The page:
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Campbell’s improving value, quality, healthfulness of soups fro school lunches

BY Jenna Duncan

CAMDEN, N.J. Today Campbell Soup Company announced that its North America Foodservice division is working to broaden school lunch options to be healthier and more value-driven.

Campbell has announced that several of its Healthy Request soups have been reformulated to meet the nutrition guidelines outlined by the Alliance for a Healthier Generation (a group effort between the William J. Clinton Foundation and the American Heart Association). Ten Pepperidge Farm products, including Cheddar and White Cheddar Goldfish crackers, have also been added to the list of Campbell’s products which meet or exceed Alliance for a Healthier Generation guidelines. Featured selections are all free of trans fats and contain at least one grain serving per pack.

“We all want our children to eat well, even when we can’t be with them,” Sean Connolly, president of Campbell’s North America Foodservice division said in a statement. “When we send them off to school, we hope they’ll be able to find nourishing, affordable lunch options. Campbell’s North America Foodservice is focused on wellness and value. We are proud to promote the benefits of our products that meet the Alliance criteria for calories, fat and sodium, and provide schools with more products that are affordable and exciting to children.”

Campbell’s soups for schools come in various 50-ounce varieties, including of lower-sodium versions of Campbell’s chicken and stars soup, Campbell’s mega noodle soup and Campbell’s vegetarian vegetable alphabet soup. These soups are low in fat and cholesterol, have 480 mg of sodium or less per serving and are under 100 calories per serving.

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Several food producers to adopt front-of-pack nutrition labeling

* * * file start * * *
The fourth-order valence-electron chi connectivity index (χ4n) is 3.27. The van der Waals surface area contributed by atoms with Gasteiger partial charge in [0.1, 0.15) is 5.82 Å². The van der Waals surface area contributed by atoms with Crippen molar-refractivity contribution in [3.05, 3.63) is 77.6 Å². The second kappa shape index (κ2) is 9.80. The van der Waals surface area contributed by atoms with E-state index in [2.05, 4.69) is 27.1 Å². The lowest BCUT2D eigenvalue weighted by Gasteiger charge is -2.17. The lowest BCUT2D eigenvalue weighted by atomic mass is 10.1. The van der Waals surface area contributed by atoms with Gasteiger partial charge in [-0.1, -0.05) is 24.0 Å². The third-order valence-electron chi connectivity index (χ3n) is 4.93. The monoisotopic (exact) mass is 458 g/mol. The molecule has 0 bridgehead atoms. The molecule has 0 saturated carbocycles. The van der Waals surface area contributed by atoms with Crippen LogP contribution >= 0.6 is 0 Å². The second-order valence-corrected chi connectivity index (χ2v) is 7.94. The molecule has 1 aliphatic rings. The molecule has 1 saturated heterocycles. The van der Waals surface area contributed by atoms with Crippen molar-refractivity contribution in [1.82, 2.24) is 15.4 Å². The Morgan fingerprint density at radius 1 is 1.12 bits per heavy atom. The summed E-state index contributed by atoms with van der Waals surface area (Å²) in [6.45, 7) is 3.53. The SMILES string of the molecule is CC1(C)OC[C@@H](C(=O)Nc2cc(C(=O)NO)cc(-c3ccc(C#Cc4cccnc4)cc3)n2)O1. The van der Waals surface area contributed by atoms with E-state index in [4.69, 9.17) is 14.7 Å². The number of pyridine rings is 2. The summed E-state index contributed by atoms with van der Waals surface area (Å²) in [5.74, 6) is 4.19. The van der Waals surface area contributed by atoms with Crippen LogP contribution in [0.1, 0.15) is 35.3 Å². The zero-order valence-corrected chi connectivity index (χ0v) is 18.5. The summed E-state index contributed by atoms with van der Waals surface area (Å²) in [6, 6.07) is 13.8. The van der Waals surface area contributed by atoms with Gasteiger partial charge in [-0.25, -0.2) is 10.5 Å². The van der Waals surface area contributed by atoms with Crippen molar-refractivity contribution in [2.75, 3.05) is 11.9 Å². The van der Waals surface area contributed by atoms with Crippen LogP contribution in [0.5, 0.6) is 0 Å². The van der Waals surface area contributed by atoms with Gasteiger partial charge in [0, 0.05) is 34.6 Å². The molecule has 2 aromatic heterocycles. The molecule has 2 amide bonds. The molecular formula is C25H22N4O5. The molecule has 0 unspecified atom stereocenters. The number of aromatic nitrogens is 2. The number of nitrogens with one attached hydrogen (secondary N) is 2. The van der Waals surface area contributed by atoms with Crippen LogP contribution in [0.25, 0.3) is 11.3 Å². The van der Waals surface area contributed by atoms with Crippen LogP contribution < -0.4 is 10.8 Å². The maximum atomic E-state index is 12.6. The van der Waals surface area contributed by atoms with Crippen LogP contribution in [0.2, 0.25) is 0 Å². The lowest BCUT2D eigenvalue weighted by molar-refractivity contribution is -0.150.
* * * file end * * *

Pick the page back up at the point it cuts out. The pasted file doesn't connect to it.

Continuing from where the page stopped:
BY Jenna Duncan

ENGLEWOOD CLIFFS, N.J., and MINNEAPOLIS Unilever and General Mills today announced positive actions towards adding front-of-pack nutrition labels to their products.

General Mills and Unilever both signed on as “likely implementers” of the program which advocates adding food nutrition information, such as calorie content and other details of additives and ingredients, to front-facing labels. The labels are part of the Smart Choices Program, a system of nutrition labeling developed by academics, food and beverage manufacturers, health organizations, retailers and scientists.

Unilever has been a participant in the Keystone Food and Nutrition Roundtable which launched its “Eat Smart/Drink Smart” initiative in the United States and globally with the Choices Programme.

The Smart Choices Program symbol will be added to packaging by participating food companies in 2009.

More information is available at www.smartchoicesprogram.com.

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Mars sets $1 million Halloween online sweepstakes in motion

BY Jenna Duncan

MCLEAN, Va. Mars has launched an online sweepstakes at HalloweenMillion.com that features a grand-prize of $1 million and an instant-win game with 20,000 other prizes.

Visitors to the site can enter UPC codes from select Mars candies such as M&Ms, Skittles, Snickers and Starburst for a chance to win.

After entering the UPC code, the site automatically directs the visitor to a special room in the Million Dollar Mansion. For example, M&Ms consumers get routed to the M&M’s Ballroom and Milky Way fans go to the Milky Way Observatory where a button is revealed that can deliver instant prize winnings. Instant prizes include coupons and $1,000 Visa debit cards featuring the M&M’s logo. All participants are automatically entered into the drawing for $1 million.

A TV ad campaign featuring the Headless Horseman and the Red and Yellow M&M’s ill be on the air through Friday to support the promotion.

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